The Box got a pretty big jump on us and made it out the firehouse a bit faster, but again, that’s okay, because we knew where we were going. As my partner, Firefighter Steve Williams, drove, I controlled the siren and listened for any extra or unusual radio traffic. I can’t recall any remarkable traffic that stood out on this call. We got off on 31st and drove down to South Lowe, turned, and prepared to go to work on the fire.
I knew, since we were in the Snorkel, our job would to (1) be partners, (2) head to the rear of the building and go to the roof to assist companies with cutting a hole, and (3) do any other tasks necessary to bring the fire under control. When I first got off the rig, I made sure that all my gear was in place and grabbed some tools—a halligan bar and a New York-style pike pole.
As I walked up to the address, I saw a family sitting inside the address, and they looked fine—they looked perfectly normal and didn’t look to be having an emergency. At the same time, on arrival and while walking up, we saw and smelled smoke that was obviously from a structure.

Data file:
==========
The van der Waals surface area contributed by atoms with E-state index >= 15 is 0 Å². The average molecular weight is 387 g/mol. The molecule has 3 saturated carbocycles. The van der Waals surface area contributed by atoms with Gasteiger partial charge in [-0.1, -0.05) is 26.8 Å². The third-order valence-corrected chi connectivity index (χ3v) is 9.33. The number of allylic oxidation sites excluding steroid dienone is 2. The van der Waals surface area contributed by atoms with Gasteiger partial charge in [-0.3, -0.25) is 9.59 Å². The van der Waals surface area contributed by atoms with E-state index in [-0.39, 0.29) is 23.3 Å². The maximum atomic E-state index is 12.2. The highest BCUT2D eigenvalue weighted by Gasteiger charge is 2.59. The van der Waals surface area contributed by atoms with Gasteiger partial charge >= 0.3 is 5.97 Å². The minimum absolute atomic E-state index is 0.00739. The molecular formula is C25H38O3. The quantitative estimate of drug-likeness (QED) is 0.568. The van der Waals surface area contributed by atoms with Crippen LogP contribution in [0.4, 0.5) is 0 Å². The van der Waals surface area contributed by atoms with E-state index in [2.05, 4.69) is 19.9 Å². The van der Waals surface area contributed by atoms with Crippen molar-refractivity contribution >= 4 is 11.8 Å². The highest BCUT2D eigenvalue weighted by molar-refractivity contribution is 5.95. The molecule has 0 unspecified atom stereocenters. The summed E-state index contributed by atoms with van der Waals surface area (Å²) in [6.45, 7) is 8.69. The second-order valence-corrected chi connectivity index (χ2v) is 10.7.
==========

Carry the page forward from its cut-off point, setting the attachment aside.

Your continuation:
I looked to the back where the smoke was coming from, and I saw a “coach house.” As I walked to the coach house, which looked to be a 2½-story wood-frame building, I said to the chief standing in front of the building, “Squad 1 is here. What do you need?” The chief answered that no one had checked the basement yet. I then said to him, “I got you.”
At this time, I saw the A side of the building and walked down the gangway on the B side to get to the rear to check the basement. While walking through the gangway/alley of the structure, I remember snow being up to almost my hips. The city was still cold and had snow left over from a snowstorm.
I remember that as I walked down the B side of the building, windows were being taken out. Smoke, glass, and debris were coming from the windows, so I remember trying to walk past through the snow quickly so that I wouldn’t get hit with anything coming from the windows.
(5) An example of how high the snow was in the front of the building.
(6) This shows the instability of not only the roof but of the structure overall. You can see fire still burning inside of the home.